Pacific Theatre, Vancouver’s faith-based professional theatre company, has announced a 2019/2020 season with a mix of new plays, literary re-imaginings, and dramas.
“The plays this year are close to my heart,” says Pacific Theatre artistic director Ron Reed in a media release. “These are stories of people confronting the very core of what makes us human – the faith, the doubt, the joy and the pain of it. It’s everything we want theatre to do.”
The season kicks off with the Canadian premiere of Mother Of The Maid (Sep 13-Oct 5). Fresh off the Broadway, the play examines the story of Joan of Arc through the eyes of her mother Isabelle.
“I’m thrilled to be a part of the Canadian premiere of a new play from a wonderful female playwright that tackles the themes of motherhood and faith from the point of view of some pretty amazing women from history,” says actor Anita Wittenberg, who will appear in the show.
Next up is Frankenstein: Lost in Darkness (Oct 18-Nov 2). A guest production from Wireless Wings Radio Ensemble, who brought It’s A Wonderful Life to the Pacific Theatre stage in 2014, this immersive audio drama is adapted by Peter Church from the classic Mary Shelley novel.
The holiday season sees an adaptation of Charles Dickens’s A Christmas Carol (Nov 29-Dec 21) by Pacific Theatre’s artistic director Ron Reed. In this one-man show, Reed also performs Scrooge and more than thirty characters in this perennial Christmas classic. The season will also see the return of Pacific Theatre’s annual Christmas Presence (Dec 15-23), its annual show of poems, prose and song.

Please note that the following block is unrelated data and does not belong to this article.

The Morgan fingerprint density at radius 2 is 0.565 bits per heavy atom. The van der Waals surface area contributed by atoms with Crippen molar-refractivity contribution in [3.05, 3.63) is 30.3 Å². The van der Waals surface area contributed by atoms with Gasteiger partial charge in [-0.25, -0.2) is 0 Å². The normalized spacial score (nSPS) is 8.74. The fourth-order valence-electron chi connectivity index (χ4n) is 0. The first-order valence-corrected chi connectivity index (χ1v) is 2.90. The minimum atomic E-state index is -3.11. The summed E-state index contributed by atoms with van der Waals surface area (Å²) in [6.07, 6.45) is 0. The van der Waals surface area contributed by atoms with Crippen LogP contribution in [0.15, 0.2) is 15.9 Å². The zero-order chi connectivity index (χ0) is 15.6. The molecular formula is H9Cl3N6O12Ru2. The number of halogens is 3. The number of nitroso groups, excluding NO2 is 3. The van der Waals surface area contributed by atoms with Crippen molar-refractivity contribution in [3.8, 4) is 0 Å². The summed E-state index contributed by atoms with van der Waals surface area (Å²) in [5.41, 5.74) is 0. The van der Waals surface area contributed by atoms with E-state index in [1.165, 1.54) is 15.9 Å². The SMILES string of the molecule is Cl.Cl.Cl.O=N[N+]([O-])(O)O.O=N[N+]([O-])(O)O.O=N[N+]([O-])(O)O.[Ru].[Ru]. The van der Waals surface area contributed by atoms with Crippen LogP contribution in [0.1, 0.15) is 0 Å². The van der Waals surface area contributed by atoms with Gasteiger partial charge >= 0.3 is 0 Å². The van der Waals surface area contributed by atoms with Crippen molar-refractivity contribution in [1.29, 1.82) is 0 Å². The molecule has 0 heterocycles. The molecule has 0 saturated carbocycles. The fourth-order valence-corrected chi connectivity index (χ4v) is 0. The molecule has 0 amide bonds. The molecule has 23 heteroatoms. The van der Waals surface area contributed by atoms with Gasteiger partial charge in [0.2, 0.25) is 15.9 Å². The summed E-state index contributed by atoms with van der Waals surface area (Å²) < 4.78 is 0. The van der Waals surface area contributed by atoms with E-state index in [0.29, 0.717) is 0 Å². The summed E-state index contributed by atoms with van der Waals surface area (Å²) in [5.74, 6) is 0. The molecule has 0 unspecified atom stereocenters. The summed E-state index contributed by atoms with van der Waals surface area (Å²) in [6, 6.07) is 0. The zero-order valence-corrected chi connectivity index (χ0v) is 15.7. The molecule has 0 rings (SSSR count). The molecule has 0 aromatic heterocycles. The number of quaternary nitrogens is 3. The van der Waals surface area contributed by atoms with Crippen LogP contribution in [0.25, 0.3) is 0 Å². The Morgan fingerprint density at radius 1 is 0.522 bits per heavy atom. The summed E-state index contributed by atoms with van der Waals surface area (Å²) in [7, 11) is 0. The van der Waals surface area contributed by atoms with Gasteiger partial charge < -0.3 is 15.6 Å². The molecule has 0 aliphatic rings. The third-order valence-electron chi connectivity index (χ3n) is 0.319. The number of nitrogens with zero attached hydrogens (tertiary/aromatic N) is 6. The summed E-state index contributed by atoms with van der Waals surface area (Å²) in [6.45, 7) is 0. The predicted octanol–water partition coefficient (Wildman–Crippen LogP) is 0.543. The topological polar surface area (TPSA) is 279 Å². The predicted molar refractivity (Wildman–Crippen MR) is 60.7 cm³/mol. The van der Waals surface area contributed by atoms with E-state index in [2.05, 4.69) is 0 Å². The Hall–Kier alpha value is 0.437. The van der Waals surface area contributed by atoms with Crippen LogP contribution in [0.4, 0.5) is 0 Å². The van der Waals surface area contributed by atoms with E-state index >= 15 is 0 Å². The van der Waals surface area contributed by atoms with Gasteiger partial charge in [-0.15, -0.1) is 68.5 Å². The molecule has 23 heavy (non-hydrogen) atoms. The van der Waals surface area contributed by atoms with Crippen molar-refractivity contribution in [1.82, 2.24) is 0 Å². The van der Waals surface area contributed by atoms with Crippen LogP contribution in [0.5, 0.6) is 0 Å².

The New Year starts with the premiere of Maki Yi’s Gramma (Jan 17-Feb 1). Last seen on the Pacific Theatre stage with Suitcase Stories in 2016, Yi’s new play is the story of beginning her new life in Regina, where her elderly landlady seems determined to treat her as nothing more than a servant.
In February comes The Best of Enemies (Feb 28-Mar 21), based on the true story of C.P. Ellis, a Grand Cyclops of the KKK, and Ann Atwater, an African-American civil rights activist, during the desegregation of the Durham, North Carolina, schools in 1971.
“One of the things I love about this play is that it gives us hope that people can change – and that, sadly, it’s such a timely story to be told,” says The Best of Enemies director Ian Farthing. “The fifty years since the events of The Best of Enemies occurred feel like a day.”
Following its 2017 production of Almost, Maine, comes its darker companion piece Love/Sick (Apr 3-25). A series of nine short stories of love and loss, they are all set inside playwright John Cariani’s “alternate suburban reality”.
“In an increasingly virtual time, Love/Sick is all about being face to face. It sifts us right down to our core and the questions we find there,” says Jamie King who returns to direct this guest production following last year’s critically acclaimed production of The Wolves.
Closing out the season is Horton Foote’s The Trip To Bountiful (May 15-Jun 6), the story of an aging widow who longs to escape the cramped Houston apartment to return to her hometown of Bountiful, Texas, one final time before she dies.
Subscriptions to Pacific Theatre’s 2019-2020 season are now available. Visit pacifictheatre.org for more information.